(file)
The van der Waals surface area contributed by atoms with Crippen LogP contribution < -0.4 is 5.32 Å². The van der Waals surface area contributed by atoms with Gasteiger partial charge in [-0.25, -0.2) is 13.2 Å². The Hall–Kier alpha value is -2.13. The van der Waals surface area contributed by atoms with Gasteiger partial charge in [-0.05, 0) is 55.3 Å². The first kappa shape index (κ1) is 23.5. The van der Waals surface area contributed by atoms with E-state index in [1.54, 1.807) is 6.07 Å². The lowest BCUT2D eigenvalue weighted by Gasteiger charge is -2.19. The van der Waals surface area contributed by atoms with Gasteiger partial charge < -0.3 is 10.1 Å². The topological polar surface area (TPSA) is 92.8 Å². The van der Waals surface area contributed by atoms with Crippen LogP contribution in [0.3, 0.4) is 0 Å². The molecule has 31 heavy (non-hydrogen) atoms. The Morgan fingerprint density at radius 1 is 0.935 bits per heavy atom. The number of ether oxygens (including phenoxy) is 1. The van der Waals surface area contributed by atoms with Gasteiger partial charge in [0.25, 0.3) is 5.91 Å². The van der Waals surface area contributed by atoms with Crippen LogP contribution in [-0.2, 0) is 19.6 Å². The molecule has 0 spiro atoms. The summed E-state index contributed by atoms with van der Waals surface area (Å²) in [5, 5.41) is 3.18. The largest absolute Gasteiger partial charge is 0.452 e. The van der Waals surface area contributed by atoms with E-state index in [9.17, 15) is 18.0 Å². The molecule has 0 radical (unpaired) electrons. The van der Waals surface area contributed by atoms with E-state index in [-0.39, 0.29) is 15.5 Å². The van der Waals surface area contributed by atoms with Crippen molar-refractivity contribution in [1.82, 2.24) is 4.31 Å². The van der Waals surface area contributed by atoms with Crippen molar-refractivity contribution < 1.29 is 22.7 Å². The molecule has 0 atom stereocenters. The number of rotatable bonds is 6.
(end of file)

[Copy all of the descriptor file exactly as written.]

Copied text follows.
The van der Waals surface area contributed by atoms with Crippen LogP contribution < -0.4 is 5.32 Å². The van der Waals surface area contributed by atoms with Gasteiger partial charge in [-0.25, -0.2) is 13.2 Å². The Hall–Kier alpha value is -2.13. The van der Waals surface area contributed by atoms with Gasteiger partial charge in [-0.05, 0) is 55.3 Å². The first kappa shape index (κ1) is 23.5. The van der Waals surface area contributed by atoms with E-state index in [1.54, 1.807) is 6.07 Å². The lowest BCUT2D eigenvalue weighted by Gasteiger charge is -2.19. The van der Waals surface area contributed by atoms with Gasteiger partial charge < -0.3 is 10.1 Å². The topological polar surface area (TPSA) is 92.8 Å². The van der Waals surface area contributed by atoms with Crippen LogP contribution in [0.3, 0.4) is 0 Å². The molecule has 31 heavy (non-hydrogen) atoms. The Morgan fingerprint density at radius 1 is 0.935 bits per heavy atom. The number of ether oxygens (including phenoxy) is 1. The van der Waals surface area contributed by atoms with Gasteiger partial charge in [0.25, 0.3) is 5.91 Å². The van der Waals surface area contributed by atoms with Crippen LogP contribution in [-0.2, 0) is 19.6 Å². The molecule has 0 spiro atoms. The summed E-state index contributed by atoms with van der Waals surface area (Å²) in [5, 5.41) is 3.18. The largest absolute Gasteiger partial charge is 0.452 e. The van der Waals surface area contributed by atoms with E-state index in [9.17, 15) is 18.0 Å². The molecule has 0 radical (unpaired) electrons. The van der Waals surface area contributed by atoms with E-state index in [-0.39, 0.29) is 15.5 Å². The van der Waals surface area contributed by atoms with Crippen molar-refractivity contribution in [1.82, 2.24) is 4.31 Å². The van der Waals surface area contributed by atoms with Crippen molar-refractivity contribution < 1.29 is 22.7 Å². The molecule has 0 atom stereocenters. The number of rotatable bonds is 6.